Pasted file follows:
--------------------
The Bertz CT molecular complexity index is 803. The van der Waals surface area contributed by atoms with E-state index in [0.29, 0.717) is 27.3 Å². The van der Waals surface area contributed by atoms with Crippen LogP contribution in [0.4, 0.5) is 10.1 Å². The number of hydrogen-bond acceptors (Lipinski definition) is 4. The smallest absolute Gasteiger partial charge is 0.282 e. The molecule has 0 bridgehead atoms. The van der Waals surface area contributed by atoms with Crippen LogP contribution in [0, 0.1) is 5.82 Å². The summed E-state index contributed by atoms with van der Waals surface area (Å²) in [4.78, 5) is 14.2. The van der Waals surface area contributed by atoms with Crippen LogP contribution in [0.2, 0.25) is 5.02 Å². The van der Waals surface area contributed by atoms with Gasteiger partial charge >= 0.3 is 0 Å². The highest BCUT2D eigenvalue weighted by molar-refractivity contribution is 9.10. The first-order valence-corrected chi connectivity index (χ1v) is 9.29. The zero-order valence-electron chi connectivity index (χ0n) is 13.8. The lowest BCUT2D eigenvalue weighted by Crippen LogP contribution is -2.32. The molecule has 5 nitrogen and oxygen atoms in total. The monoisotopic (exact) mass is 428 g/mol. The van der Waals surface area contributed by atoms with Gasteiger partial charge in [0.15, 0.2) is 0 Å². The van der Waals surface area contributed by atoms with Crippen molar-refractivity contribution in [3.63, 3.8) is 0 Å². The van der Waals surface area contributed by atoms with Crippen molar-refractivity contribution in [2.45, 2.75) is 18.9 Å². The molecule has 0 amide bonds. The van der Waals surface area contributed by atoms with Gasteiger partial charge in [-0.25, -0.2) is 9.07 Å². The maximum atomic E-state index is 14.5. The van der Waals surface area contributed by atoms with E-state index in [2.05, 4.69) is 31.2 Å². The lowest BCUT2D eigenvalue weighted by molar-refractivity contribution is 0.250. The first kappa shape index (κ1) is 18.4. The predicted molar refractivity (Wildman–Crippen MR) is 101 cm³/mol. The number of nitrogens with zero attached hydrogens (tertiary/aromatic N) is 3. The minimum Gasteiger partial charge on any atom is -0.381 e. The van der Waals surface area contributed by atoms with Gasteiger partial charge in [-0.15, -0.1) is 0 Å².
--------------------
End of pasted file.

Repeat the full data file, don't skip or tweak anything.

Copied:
The Bertz CT molecular complexity index is 803. The van der Waals surface area contributed by atoms with E-state index in [0.29, 0.717) is 27.3 Å². The van der Waals surface area contributed by atoms with Crippen LogP contribution in [0.4, 0.5) is 10.1 Å². The number of hydrogen-bond acceptors (Lipinski definition) is 4. The smallest absolute Gasteiger partial charge is 0.282 e. The molecule has 0 bridgehead atoms. The van der Waals surface area contributed by atoms with Crippen LogP contribution in [0, 0.1) is 5.82 Å². The summed E-state index contributed by atoms with van der Waals surface area (Å²) in [4.78, 5) is 14.2. The van der Waals surface area contributed by atoms with Crippen LogP contribution in [0.2, 0.25) is 5.02 Å². The van der Waals surface area contributed by atoms with Gasteiger partial charge >= 0.3 is 0 Å². The highest BCUT2D eigenvalue weighted by molar-refractivity contribution is 9.10. The first-order valence-corrected chi connectivity index (χ1v) is 9.29. The zero-order valence-electron chi connectivity index (χ0n) is 13.8. The lowest BCUT2D eigenvalue weighted by Crippen LogP contribution is -2.32. The molecule has 5 nitrogen and oxygen atoms in total. The monoisotopic (exact) mass is 428 g/mol. The van der Waals surface area contributed by atoms with Gasteiger partial charge in [0.15, 0.2) is 0 Å². The van der Waals surface area contributed by atoms with Crippen molar-refractivity contribution in [3.63, 3.8) is 0 Å². The van der Waals surface area contributed by atoms with Crippen molar-refractivity contribution in [2.45, 2.75) is 18.9 Å². The molecule has 0 amide bonds. The van der Waals surface area contributed by atoms with Gasteiger partial charge in [-0.25, -0.2) is 9.07 Å². The maximum atomic E-state index is 14.5. The van der Waals surface area contributed by atoms with E-state index in [2.05, 4.69) is 31.2 Å². The lowest BCUT2D eigenvalue weighted by molar-refractivity contribution is 0.250. The first kappa shape index (κ1) is 18.4. The predicted molar refractivity (Wildman–Crippen MR) is 101 cm³/mol. The number of nitrogens with zero attached hydrogens (tertiary/aromatic N) is 3. The minimum Gasteiger partial charge on any atom is -0.381 e. The van der Waals surface area contributed by atoms with Gasteiger partial charge in [-0.15, -0.1) is 0 Å².